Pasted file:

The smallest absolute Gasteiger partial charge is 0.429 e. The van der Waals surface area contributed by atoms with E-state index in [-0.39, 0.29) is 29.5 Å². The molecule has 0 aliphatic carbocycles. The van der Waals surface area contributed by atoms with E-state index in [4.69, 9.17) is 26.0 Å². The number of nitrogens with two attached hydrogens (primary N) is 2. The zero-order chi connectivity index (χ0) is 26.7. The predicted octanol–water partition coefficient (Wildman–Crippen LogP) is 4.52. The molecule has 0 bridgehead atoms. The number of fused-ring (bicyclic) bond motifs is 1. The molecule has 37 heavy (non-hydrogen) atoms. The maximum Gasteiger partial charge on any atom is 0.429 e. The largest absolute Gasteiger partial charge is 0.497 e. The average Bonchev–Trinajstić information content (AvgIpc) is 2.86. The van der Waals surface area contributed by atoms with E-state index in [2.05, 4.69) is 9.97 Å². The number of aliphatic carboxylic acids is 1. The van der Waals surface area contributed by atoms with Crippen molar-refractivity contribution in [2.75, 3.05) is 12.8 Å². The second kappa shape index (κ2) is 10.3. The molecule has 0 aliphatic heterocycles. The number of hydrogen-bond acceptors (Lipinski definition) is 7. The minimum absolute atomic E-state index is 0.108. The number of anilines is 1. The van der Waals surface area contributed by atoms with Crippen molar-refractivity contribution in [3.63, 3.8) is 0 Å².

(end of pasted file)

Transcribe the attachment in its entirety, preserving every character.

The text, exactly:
The smallest absolute Gasteiger partial charge is 0.429 e. The van der Waals surface area contributed by atoms with E-state index in [-0.39, 0.29) is 29.5 Å². The molecule has 0 aliphatic carbocycles. The van der Waals surface area contributed by atoms with E-state index in [4.69, 9.17) is 26.0 Å². The number of nitrogens with two attached hydrogens (primary N) is 2. The zero-order chi connectivity index (χ0) is 26.7. The predicted octanol–water partition coefficient (Wildman–Crippen LogP) is 4.52. The molecule has 0 bridgehead atoms. The number of fused-ring (bicyclic) bond motifs is 1. The molecule has 37 heavy (non-hydrogen) atoms. The maximum Gasteiger partial charge on any atom is 0.429 e. The largest absolute Gasteiger partial charge is 0.497 e. The average Bonchev–Trinajstić information content (AvgIpc) is 2.86. The van der Waals surface area contributed by atoms with E-state index in [2.05, 4.69) is 9.97 Å². The number of aliphatic carboxylic acids is 1. The van der Waals surface area contributed by atoms with Crippen molar-refractivity contribution in [2.75, 3.05) is 12.8 Å². The second kappa shape index (κ2) is 10.3. The molecule has 0 aliphatic heterocycles. The number of hydrogen-bond acceptors (Lipinski definition) is 7. The minimum absolute atomic E-state index is 0.108. The number of anilines is 1. The van der Waals surface area contributed by atoms with Crippen molar-refractivity contribution in [3.63, 3.8) is 0 Å².